It is not big enough - it should be big enough for an adult cat to turn around in and to use more than once without getting dirty
You have cleaned it out with a chemical that is too strong smelling
It is too near the bed or food bowls
The kitten does not like the texture of the litter you have chosen - revert to the type it has used before.
Hazards in the home
Kittens are very inquisitive creatures and will investigate small, dark places which they can crawl into. For this reason, should your kitten go missing for any length of time, you should look in cupboards, wardrobes, outside sheds etc in case it has accidentally been shut in or got stuck.
Keep the washing machine and tumble dryer door shut when not in use and check them before putting the clothes in.
If your kitten is a plant nibbler then remove any plants which may be poisonous, for example Dieffenbachia (dumb cane), Poinsettia, Lily of the Valley, Christmas Cherry, Castor Oil plant, Avocado plant, rubber plant and ivy. Most cats will not touch such plants but kittens may be more inquisitive.
If you live in a flat above ground level or have a house with several storeys keep the windows shut or install fly screens to ensure that kittens do not fall out.
Kittens are very playful. Give them an assortment of toys to keep them occupied and exercised - these need not be expensive - every kitten loves a cardboard box to play in. Play is also a good way for you to get to know and trust each other. Provide your kitten with a scratching post to prevent it from scratching furniture.
It is a good idea to accustom your kitten to being groomed from an early age, particularly if it has a long coat. Grooming removes excess loose hairs which can cause fur balls to build up in the stomach. Combing and brushing will help remove these hairs and it is usually appreciated by the cat, provided it has been accustomed to grooming early in life. Grooming also gives you a chance to keep a close eye on your cat, assess its health and help to develop the bond between you. Always be gentle and make grooming a rewarding and pleasant experience.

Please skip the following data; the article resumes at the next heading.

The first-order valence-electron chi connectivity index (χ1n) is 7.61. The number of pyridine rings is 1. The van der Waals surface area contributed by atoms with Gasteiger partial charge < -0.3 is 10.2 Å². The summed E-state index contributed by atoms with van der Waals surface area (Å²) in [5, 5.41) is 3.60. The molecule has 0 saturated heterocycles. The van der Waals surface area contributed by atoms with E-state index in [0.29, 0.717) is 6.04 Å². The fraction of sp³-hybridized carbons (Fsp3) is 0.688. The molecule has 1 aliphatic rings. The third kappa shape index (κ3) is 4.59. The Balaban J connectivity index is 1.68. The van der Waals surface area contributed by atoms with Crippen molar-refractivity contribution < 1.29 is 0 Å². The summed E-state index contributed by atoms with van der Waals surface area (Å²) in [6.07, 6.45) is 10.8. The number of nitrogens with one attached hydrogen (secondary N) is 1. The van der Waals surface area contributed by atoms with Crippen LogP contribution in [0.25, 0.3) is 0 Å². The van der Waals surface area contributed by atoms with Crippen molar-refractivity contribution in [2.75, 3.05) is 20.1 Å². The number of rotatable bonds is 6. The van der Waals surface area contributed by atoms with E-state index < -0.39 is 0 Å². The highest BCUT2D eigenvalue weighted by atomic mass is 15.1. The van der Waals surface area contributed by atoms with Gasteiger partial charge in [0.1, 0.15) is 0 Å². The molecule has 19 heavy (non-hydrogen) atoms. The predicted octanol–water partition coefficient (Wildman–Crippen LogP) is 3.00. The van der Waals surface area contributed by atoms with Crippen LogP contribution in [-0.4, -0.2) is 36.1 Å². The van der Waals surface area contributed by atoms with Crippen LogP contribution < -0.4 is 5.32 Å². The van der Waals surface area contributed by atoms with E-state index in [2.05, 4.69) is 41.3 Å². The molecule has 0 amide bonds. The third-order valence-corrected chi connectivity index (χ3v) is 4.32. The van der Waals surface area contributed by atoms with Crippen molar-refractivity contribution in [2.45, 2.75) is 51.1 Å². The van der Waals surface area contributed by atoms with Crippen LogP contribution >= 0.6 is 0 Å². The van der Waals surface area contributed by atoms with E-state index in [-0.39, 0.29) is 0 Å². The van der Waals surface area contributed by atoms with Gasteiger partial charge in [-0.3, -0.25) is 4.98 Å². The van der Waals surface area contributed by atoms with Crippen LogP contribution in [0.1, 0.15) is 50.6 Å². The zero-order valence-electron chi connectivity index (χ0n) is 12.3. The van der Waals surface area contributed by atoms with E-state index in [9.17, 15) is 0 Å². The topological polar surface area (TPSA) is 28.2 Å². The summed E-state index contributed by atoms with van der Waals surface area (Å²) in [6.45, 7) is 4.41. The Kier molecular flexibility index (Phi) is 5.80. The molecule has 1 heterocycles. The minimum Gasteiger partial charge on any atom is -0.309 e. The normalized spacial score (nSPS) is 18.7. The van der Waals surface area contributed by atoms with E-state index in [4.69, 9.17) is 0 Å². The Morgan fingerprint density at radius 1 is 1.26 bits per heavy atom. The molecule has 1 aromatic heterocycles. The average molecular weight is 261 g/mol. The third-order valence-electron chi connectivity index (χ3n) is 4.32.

Brush the teeth to prevent periodontal disease. Daily dental hygiene is best, but weekly brushing is better than nothing.
Trim the nails weekly or fortnightly. It’s important to get your kitten used to having their claws clipped at a young age. If claws get too long, they can get stuck, snagged or even pulled out, which could result in an injury. Clipping doesn't hurt if it’s done properly and can be done at home, at your local vet clinic or through professional grooming service. Be sure if you plan to trim your cats’ nails that you do one claw at a time and use a dedicated nail clipper.
Check the ears weekly. If they look dirty, wipe them out with a damp cotton ball/pad. Use cleaning drops when needed. Avoid using cotton swabs, which can damage the interior of the ear.
To provide protection against potentially fatal infections, all of our kittens need to be vaccinated on a yearly basis. In the first year, we gave Fel-O-Vax 4 vaccinations to protect them from:
1. Feline panleucopaenia;
2. Feline viral rhinotracheitis;
3. Feline calicivirus; and
4. Feline chlamydiosis.
According to the manufacturer, the first injection in the course is given at 8 weeks old and a second at 12 weeks. However most of vets suggest a third injection which is up to you. After your kitten settles at new home, you can take him/her for the third at 16 weeks old and a yearly boost afterwards.
Worms can make kittens weak. Though Advocate is a all in one parasites, it doesn't cover tapeworm. We recommend you to continue with this product. But if you are feeding your cat with raw meat, Milbemax tablets are necessary for every 3 months.
Even clean cats pick up fleas so check for these while grooming. Flea dirt can usually be seen as small brown specks particularly around the neck and base of the tail. When placed on damp cotton wool 'flea dirt' slowly dissolves producing bloody streaks.
For effective control, adult fleas on the kitten must be killed and re-infestation from the environment prevented. Traditional flea preparations - sprays, shampoos and collars - can contain substances that are potentially toxic to kittens and may not be very effective. Advocate will help you to prevent fleas from beginning.
Other animals in the house will also have to be treated. The cat's bedding should be washed or replaced.
All of our kittens as pet will be desexed before leaving us. Neutering will reduce the likelihood that a male cat will spray indoors to mark his territory. He will less likely to escape or get into fights with other male cats.
A female cat needs to be spayed to prevent unwanted kittens and backyard breeding. Desexing has no harmful effects and removes the stress on both you and your cat.
Start by choosing a comfortable spot and place the kitten on your knees. Press lightly on the footpad to extend the claw.
Clip the white tip of the claw without going close to the edge of the pink triangle. If you're unsure or uncomfortable you vet can do this for you.